The First Benchmarks Of The Intel-Powered ODROID-H2 $111 Board
Last month ODROID announced an Intel-powered single board computer after their experimenting with a Ryzen SBC hadn't panned out for this company known for their high-performance ARM SBCs. The ODROID-H2 has begun shipping as this $111 USD Intel x86_64 quad-core board while for your viewing pleasure today are some initial performance benchmarks of this board.
The ODROID-H2 began shipping to customers this week. I don't yet have a ODROID-H2 for testing locally within a controlled environment but via a Phoronix reader got remote access for some initial benchmarking for the time being. Hopefully Hardkernel will be sending over an ODROID-H2 soon; they have also been in contact and in the days ahead will be running ODROID-XU4 benchmarks too.
Gemini Lake processor that is quad-core with a 1.5GHz base frequency and 2.5GHz turbo boost frequency and 4MB cache. The J4105 supports DDR4/LPDDR4 SO-DIMMs that are not included as part of the $111 price. So figure adding $30+ to the price depending upon your DDR4/LPDDR4 preferences or if you have any extra memory modules on hand. The ODROID-H2 has dual Gigabit Ethernet, NVMe and dual SATA 3.0 storage ports, two USB 2.0, and two USB 3.0 ports to make the connectivity options a heck of a lot better than most ARM SBCs in the ~$100 or less price point. With the Intel J4105 also comes the onboard UHD Graphics 600 via DisplayPort and HDMI outputs.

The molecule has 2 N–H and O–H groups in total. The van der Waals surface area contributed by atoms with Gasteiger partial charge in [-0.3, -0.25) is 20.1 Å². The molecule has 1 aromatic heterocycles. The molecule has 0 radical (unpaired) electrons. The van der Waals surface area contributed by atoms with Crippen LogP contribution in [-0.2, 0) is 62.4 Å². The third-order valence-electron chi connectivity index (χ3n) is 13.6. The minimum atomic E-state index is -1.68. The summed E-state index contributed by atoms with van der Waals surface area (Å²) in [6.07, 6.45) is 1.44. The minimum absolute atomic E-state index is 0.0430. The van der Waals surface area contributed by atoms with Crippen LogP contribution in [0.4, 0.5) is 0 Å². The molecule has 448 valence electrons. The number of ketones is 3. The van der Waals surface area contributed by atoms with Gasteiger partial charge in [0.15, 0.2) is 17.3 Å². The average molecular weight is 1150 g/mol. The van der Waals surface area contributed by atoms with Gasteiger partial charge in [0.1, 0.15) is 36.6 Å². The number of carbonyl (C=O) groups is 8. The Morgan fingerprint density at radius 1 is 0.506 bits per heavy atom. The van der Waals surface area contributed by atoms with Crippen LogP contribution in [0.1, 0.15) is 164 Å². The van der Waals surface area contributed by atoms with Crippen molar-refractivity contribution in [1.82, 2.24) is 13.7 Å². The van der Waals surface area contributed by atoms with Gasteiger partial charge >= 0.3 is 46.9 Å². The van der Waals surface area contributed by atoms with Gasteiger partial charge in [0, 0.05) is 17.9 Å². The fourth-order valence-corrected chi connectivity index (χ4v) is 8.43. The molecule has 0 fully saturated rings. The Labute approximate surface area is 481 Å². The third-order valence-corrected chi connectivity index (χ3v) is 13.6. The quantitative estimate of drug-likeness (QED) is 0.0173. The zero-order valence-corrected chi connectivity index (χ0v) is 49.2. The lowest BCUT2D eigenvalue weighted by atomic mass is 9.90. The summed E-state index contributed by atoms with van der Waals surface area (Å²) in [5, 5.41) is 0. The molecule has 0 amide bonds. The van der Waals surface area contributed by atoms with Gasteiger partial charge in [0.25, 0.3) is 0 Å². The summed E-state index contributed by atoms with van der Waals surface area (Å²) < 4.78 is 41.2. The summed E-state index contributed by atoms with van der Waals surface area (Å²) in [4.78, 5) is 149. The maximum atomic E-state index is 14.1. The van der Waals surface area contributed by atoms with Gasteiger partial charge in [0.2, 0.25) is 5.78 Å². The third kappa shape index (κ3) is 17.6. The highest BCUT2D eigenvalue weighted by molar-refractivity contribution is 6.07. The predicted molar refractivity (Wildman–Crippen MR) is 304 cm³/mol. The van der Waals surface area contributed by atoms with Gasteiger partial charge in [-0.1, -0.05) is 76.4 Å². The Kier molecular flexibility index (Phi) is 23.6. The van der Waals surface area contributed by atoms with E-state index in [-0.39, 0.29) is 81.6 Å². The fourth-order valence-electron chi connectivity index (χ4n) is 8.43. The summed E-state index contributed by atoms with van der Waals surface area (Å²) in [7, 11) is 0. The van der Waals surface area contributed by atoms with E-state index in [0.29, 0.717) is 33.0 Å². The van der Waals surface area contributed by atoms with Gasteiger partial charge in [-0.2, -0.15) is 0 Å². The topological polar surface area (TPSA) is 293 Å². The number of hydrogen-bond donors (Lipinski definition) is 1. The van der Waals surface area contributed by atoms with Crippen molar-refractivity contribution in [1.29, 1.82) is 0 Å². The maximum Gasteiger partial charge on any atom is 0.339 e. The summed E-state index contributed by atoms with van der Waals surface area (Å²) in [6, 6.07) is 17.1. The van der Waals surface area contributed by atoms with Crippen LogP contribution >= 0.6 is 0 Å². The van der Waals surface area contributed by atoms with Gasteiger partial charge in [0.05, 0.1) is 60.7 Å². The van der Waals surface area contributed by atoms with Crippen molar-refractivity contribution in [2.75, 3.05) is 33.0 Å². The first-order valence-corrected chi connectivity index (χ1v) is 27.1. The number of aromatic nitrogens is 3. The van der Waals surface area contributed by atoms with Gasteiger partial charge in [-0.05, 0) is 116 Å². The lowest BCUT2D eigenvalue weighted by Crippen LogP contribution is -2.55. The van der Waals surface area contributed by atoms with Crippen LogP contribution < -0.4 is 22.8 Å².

With being an x86_64 board, you can easily load up other Linux distributions on the ODROID-H2 while Ubuntu 18.04/18.10 are what come officially supported. For these quick remote benchmarks of the ODROID-H2, I ran some benchmarks compared to the SBCs in last week's Raspberry Pi 3 Model A+ testing.
The ODROID-H2 is able to easily surpass those other budget SBCs tested, especially in multi-thread workloads and the code-bases optimized for x86_64.
The performance of the ODROID-H2 is quite strong compared to these other ARM boards tested.
Below are some performance-per-dollar benchmarks of the ODROID-H2 compared to the other SBCs at their stock prices. For the ODROID-H2, $111 USD was used as the base price, but don't forget you need to supply your own (LP)DDR4 SO-DIMMs, so depending upon whether you have extra memory modules laying around, the price may be $30+ higher.
So even with the much higher price compared to the other ARM SBCs tested for this quick comparison, at $111 USD the ODROID-H2 offers good performance-per-Watt, even if knocking it down a bit further for the cost of DDR4 memory that needs to be supplied separately.
That's it for the remote benchmarks I have to share today of the ODROID-H2. Hopefully I'll have one locally soon for more extensive and controlled testing. Those wanting to learn more about this board can visit Hardkernel.com though as of writing is currently out-of-stock.
If you want to see how these boards compare to any hardware you may have, simply install the Phoronix Test Suite and run phoronix-test-suite benchmark 1811280-SK-ODROIDH2714 for your own fully-automated, side-by-side benchmark comparison.